reflects on the defeat of darkness by the Resurrection

When the dark comes rising, six will turn it back,
Three from the circle, three from the track;
Wood, bronze, iron, water, fire, stone,
Five will return and one go alone.

Susan Cooper begins her rather pagan quintet with this prophecy. It provides us with a haunting image of what has been happening this week. When the dark comes rising..: You cannot seriously walk the road of Holy Week without feeling the dark rising. In the life of Jesus the plotting gathers to a crescendo: parties which are normally divided – Jews, Romans, Sadducees, Pharisees, Herodians all join together to get rid ofJesus. The darkness gathers, the small lights are extinguished.

All comes to a head on the Mount of Olives when the faceless crowd of soldiers and priests overwhelms the little band of disciples and sends them fleeing and Jesus is taken into captivity, judgement, death on that darkest and most desolate place – Golgotha, the place of the skull. The light which came into the darkness is finally overwhelmed by the dark.

Our own world

At the same time we have looked at our own world through this prism of evil and seen the darkness rising here too. We like to think our human world is one of constant progress and improvement, but wars, corruption, atheism, aggressive secularism and sheer old-fashioned sin seem constantly to return out of the shadows. The dark comes rising yet again.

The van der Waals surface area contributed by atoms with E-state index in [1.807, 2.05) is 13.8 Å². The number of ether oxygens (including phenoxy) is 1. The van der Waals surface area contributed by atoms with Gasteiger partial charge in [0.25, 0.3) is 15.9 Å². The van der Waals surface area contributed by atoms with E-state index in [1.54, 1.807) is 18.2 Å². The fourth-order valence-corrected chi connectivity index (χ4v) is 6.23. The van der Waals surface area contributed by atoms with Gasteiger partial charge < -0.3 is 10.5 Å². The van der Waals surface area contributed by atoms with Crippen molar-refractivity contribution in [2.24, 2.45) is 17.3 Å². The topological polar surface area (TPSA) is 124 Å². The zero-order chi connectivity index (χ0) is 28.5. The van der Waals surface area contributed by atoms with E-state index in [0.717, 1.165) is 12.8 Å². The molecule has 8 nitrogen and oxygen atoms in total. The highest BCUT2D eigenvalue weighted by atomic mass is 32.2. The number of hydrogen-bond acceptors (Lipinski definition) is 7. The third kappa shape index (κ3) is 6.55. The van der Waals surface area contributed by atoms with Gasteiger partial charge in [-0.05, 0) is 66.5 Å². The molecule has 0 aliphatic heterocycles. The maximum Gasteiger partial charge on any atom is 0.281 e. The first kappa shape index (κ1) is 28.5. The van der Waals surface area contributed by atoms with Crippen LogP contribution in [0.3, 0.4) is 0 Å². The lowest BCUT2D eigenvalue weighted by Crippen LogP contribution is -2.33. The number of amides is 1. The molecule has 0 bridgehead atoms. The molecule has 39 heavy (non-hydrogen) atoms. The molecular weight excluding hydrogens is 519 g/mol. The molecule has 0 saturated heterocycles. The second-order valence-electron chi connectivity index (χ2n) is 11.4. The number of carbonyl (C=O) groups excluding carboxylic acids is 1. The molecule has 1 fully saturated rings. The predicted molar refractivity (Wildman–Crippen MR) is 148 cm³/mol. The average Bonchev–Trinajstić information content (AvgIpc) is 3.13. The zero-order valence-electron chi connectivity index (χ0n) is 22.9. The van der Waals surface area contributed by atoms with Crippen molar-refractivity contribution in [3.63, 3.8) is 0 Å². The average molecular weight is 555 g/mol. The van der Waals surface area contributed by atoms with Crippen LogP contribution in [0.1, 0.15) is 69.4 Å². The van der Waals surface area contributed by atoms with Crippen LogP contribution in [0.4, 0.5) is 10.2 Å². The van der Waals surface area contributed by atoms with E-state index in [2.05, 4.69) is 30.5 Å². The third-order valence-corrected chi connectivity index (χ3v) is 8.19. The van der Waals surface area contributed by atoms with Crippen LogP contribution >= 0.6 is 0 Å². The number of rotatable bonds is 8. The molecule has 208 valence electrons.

Yet the dark is defeated again and five of Cooper’s six symbols play their part in this defeat. Wood and iron – iron nails through the flesh of Christ nailed him to the wood of the Cross. Yet it was the wood of the cross which became the tree of glory. Water, fire, stone: A great stone was rolled across the mouth of the tomb where Jesus’ body was laid. It should have put paid to any hopes of physical resurrection; instead it became a sign that Jesus had not been imprisoned by death: it was rolled aside to show the tomb empty of the Body of Jesus which should have lain there dead.

Light and life

The fire we see at the Easter Vigil is the elemental power against the dark; fire brings light; fire is Jesus coming to us out of the coldest, darkest place of death; fire burns out the rubbish, lights up the place of despair, brings new hope and new light. Fire is Jesus coining back into the world.

The water at the Vigil and on Easter Day – water of cleansing, water of life, above all water of baptism. We who are Christian have gone down into that water, died to the old life and been raised to the new. When we ask what the Resurrection of Christ means to us now, today in 2014 it means just that.

We ourselves have been born into hope; the world is no longer the dark, depressing place it seemed; light shines in the dark and it shines in us. How can we make it shine still brighter? M